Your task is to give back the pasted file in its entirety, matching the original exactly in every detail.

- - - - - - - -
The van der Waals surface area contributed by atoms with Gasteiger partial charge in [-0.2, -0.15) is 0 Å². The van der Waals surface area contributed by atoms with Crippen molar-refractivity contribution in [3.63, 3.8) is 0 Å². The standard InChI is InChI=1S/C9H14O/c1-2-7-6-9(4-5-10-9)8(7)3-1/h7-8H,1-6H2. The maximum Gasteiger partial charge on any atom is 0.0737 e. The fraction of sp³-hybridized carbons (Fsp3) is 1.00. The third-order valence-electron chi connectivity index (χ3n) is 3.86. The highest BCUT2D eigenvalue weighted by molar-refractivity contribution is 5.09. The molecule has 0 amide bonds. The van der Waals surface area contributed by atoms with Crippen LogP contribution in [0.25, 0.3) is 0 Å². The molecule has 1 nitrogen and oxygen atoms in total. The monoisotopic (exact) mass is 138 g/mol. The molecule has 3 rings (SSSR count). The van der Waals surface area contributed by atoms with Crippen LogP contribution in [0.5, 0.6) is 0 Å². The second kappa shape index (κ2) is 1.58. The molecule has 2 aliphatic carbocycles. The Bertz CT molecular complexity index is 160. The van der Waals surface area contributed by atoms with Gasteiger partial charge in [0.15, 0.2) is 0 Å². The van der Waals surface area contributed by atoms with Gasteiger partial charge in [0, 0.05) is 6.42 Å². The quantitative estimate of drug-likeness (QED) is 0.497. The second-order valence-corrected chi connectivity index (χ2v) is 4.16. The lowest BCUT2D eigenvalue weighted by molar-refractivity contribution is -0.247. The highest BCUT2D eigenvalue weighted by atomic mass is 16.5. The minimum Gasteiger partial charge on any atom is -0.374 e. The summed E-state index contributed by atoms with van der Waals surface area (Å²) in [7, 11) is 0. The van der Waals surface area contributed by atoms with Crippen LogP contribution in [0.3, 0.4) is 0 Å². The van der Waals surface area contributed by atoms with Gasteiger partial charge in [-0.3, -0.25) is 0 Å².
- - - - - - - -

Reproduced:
The van der Waals surface area contributed by atoms with Gasteiger partial charge in [-0.2, -0.15) is 0 Å². The van der Waals surface area contributed by atoms with Crippen molar-refractivity contribution in [3.63, 3.8) is 0 Å². The standard InChI is InChI=1S/C9H14O/c1-2-7-6-9(4-5-10-9)8(7)3-1/h7-8H,1-6H2. The maximum Gasteiger partial charge on any atom is 0.0737 e. The fraction of sp³-hybridized carbons (Fsp3) is 1.00. The third-order valence-electron chi connectivity index (χ3n) is 3.86. The highest BCUT2D eigenvalue weighted by molar-refractivity contribution is 5.09. The molecule has 0 amide bonds. The van der Waals surface area contributed by atoms with Crippen LogP contribution in [0.25, 0.3) is 0 Å². The molecule has 1 nitrogen and oxygen atoms in total. The monoisotopic (exact) mass is 138 g/mol. The molecule has 3 rings (SSSR count). The van der Waals surface area contributed by atoms with Crippen LogP contribution in [0.5, 0.6) is 0 Å². The second kappa shape index (κ2) is 1.58. The molecule has 2 aliphatic carbocycles. The Bertz CT molecular complexity index is 160. The van der Waals surface area contributed by atoms with Gasteiger partial charge in [0.15, 0.2) is 0 Å². The van der Waals surface area contributed by atoms with Gasteiger partial charge in [0, 0.05) is 6.42 Å². The quantitative estimate of drug-likeness (QED) is 0.497. The second-order valence-corrected chi connectivity index (χ2v) is 4.16. The lowest BCUT2D eigenvalue weighted by molar-refractivity contribution is -0.247. The highest BCUT2D eigenvalue weighted by atomic mass is 16.5. The minimum Gasteiger partial charge on any atom is -0.374 e. The summed E-state index contributed by atoms with van der Waals surface area (Å²) in [7, 11) is 0. The van der Waals surface area contributed by atoms with Crippen LogP contribution in [0.3, 0.4) is 0 Å². The van der Waals surface area contributed by atoms with Gasteiger partial charge in [-0.3, -0.25) is 0 Å².